OIG: Challenges and Opportunities in Delivering Telehealth to Behavioral Health Medicaid Enrollees

Much of the nation’s behavioral health care has gone virtual since the beginning of the pandemic. And while it has been a convenient way to ensure that care goes uninterrupted, there is still room for improvement for states to strengthen their telehealth capacities for Medicaid enrollees.

That was what the Office of Inspector General (OIG) asserted in two new reports, which assessed states where telebehavioral health services are administered to residents receiving Medicaid.

The reports were part of a four-part set that OIG released earlier this week, with one report investigating problems that states have encountered while providing telehealth services to Medicaid enrollees. Conversely, a second report focused on opportunities for strengthening the evaluation and oversight of remote care.

“States expanded their use of telehealth to help meet the needs of enrollees while also reducing the risks from community spread of the virus,” both reports noted. “As the Nation confronts the psychological and emotional impact of COVID-19, the use of telehealth will be important in addressing behavioral health needs for Medicaid enrollees.”


Medicaid directors from 37 states were surveyed for both reports, where behavioral health care services were delivered virtually through managed care organizations (MCOs). Both surveys assessed the capabilities of telehealth at the state level as of January and February 2020.

The surveys also included structured interviews with relevant stakeholders coming from the state and federal level, as well as from MCOs. Recommendations for action were made to the Centers for Medicare & Medicaid Services (CMS) for both reports.

Telebehavioral health can be used to provide services including mental health assessments, behavioral therapy and medication management. Telehealth is often delivered live by video between a behavioral care provider and a patient, although states may allow it to occur entirely by audio, text or email.


In regards to challenges states have experienced with telebehavioral health, participants were asked to discuss common problems encountered. Participants listed a number of challenges such as inadequate training for providers and enrollees, limited internet access connectivity, privacy and security concerns, as well as the cost of telehealth infrastructure and interoperability issues.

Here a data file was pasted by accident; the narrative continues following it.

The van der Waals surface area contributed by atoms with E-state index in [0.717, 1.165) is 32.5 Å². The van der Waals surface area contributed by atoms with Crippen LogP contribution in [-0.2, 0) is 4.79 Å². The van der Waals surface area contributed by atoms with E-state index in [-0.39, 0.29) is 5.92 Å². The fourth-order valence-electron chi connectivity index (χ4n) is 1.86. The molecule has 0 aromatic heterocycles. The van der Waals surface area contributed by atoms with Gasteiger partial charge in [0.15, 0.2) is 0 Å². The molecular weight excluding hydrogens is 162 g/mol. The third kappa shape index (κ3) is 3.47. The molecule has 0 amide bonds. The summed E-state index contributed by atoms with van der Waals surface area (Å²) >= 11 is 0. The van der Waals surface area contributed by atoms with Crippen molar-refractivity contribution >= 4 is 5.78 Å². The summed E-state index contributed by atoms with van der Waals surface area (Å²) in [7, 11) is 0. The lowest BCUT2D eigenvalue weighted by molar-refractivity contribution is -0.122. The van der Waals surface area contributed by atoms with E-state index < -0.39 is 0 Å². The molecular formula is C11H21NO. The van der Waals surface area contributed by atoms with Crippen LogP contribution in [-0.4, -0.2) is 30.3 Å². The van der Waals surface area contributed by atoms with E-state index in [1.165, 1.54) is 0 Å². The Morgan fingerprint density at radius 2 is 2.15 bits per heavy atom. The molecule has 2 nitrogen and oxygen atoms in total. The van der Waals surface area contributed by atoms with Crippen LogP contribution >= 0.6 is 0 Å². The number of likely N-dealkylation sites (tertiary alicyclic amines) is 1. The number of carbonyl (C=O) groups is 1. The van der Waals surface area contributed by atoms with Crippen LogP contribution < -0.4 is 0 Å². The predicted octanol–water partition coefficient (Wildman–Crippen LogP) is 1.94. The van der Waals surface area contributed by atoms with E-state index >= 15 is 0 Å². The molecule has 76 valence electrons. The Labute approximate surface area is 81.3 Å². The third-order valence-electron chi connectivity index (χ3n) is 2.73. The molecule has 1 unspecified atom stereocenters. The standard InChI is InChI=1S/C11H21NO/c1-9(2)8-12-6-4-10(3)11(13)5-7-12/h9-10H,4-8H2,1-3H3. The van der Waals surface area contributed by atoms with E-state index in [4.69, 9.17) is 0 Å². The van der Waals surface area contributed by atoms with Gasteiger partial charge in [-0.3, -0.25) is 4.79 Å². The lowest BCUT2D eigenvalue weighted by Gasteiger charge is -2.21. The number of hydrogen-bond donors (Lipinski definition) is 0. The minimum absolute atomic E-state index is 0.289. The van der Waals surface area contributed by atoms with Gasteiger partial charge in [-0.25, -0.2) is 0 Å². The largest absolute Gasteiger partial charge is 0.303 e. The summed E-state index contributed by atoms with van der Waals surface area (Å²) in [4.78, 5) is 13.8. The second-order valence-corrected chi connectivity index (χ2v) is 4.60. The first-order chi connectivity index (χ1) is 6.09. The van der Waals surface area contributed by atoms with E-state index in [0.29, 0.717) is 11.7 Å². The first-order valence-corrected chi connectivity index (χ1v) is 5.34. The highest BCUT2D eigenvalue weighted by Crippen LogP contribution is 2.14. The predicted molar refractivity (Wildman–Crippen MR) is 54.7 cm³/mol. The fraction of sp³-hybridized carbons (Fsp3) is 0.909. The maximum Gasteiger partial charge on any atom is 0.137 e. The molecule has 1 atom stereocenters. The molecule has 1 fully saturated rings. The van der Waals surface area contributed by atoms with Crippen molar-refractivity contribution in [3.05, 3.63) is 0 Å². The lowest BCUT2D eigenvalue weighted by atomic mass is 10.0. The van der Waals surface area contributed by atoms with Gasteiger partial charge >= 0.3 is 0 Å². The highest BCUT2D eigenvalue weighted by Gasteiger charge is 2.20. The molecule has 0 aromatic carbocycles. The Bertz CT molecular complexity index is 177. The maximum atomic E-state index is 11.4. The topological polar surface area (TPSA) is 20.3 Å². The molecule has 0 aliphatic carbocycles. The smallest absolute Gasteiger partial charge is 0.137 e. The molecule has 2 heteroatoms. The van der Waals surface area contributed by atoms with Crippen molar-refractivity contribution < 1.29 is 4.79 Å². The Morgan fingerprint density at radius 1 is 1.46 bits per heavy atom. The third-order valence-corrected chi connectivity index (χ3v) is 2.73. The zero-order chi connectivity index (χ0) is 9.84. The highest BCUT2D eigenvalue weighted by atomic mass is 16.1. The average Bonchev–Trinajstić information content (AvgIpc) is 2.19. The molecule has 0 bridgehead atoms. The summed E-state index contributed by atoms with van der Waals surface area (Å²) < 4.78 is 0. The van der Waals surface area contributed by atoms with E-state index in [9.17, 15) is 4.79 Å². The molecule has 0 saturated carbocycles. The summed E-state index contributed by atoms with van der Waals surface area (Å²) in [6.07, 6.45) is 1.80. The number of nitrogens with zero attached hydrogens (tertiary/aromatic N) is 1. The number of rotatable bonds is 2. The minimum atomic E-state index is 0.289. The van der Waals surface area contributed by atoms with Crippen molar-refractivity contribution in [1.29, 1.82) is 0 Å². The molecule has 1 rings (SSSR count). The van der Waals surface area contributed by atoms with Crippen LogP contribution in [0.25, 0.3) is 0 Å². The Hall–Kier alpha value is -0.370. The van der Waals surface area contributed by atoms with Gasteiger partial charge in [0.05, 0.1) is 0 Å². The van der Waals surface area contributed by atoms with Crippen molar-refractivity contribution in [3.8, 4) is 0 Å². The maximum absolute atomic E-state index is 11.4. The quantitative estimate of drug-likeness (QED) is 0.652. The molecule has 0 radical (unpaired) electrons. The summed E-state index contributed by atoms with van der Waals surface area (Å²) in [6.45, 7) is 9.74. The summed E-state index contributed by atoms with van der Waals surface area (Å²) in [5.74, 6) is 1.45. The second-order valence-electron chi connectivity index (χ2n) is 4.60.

OIG recommended that CMS share and facilitate information among different states, which can include examples of how certain states previously encountered and fixed such problems. Another example OIG suggested was CMS collecting and disseminating information from states that have experienced such problems during the pandemic, along with strategies that were subsequently enacted as remedies.

CMS concurred with the recommendation.

“CMS has an important role to play in facilitating the exchange of information among States to improve the use of telehealth for behavioral health services,” the report noted. “Sharing information among States will help ensure that States realize the benefits of telehealth and make informed decisions about how to address challenges with using telehealth.”

When it came to opportunities for strengthening evaluation and oversight of telebehavioral health, survey participants were asked about whether states could effectively distinguish between services provided virtually and those in-person. Participants were also asked about methods used to track telehealth services, such as procedure codes.

Participants were further queried about the ability of states to evaluate the effects of telehealth on delivery points like access, cost and quality of services. Additionally, participants were surveyed about the work of states in monitoring and overseeing telebehavioral health services through such means as analyses and audits.

OIG found that while most states could distinguish services being provided via telehealth, a few reported being unable to do so. Only a few states evaluated the effects of their telehealth offerings, which found access to services increasing as costs decreased. Additionally, the report found that many states do not conduct telehealth monitoring and oversight, despite concerns about fraud, waste and abuse.

For states that were unable to identify telebehavioral health services with certainty, OIG recommended that CMS ensure that indicators are implemented by states to distinguish those services from in-person care. CMS concurred with OIG on the recommendation.

OIG also recommended that CMS conduct evaluations evaluating the effects of telehealth on behavioral health services, as well as supporting efforts of states to do so. Finally, OIG said that CMS could help states oversee telehealth services, as well as monitor for fraud, waste and abuse. CMS did not indicate whether it concurred with either of the recommendations.

“CMS and State efforts to evaluate and oversee telehealth are critical to meeting Medicaid enrollees’ behavioral health needs and to safeguarding the Medicaid program from potential fraud, waste, and abuse,” OIG said in the report. “These efforts are particularly important as the telehealth landscape continues to evolve.”

Medicaid is the nation’s single largest payer of behavioral health services. Among Medicaid enrollees, one in five have been diagnosed with behavioral health conditions, according to the nonpartisan Medicaid and CHIP Payment and Access Commission.

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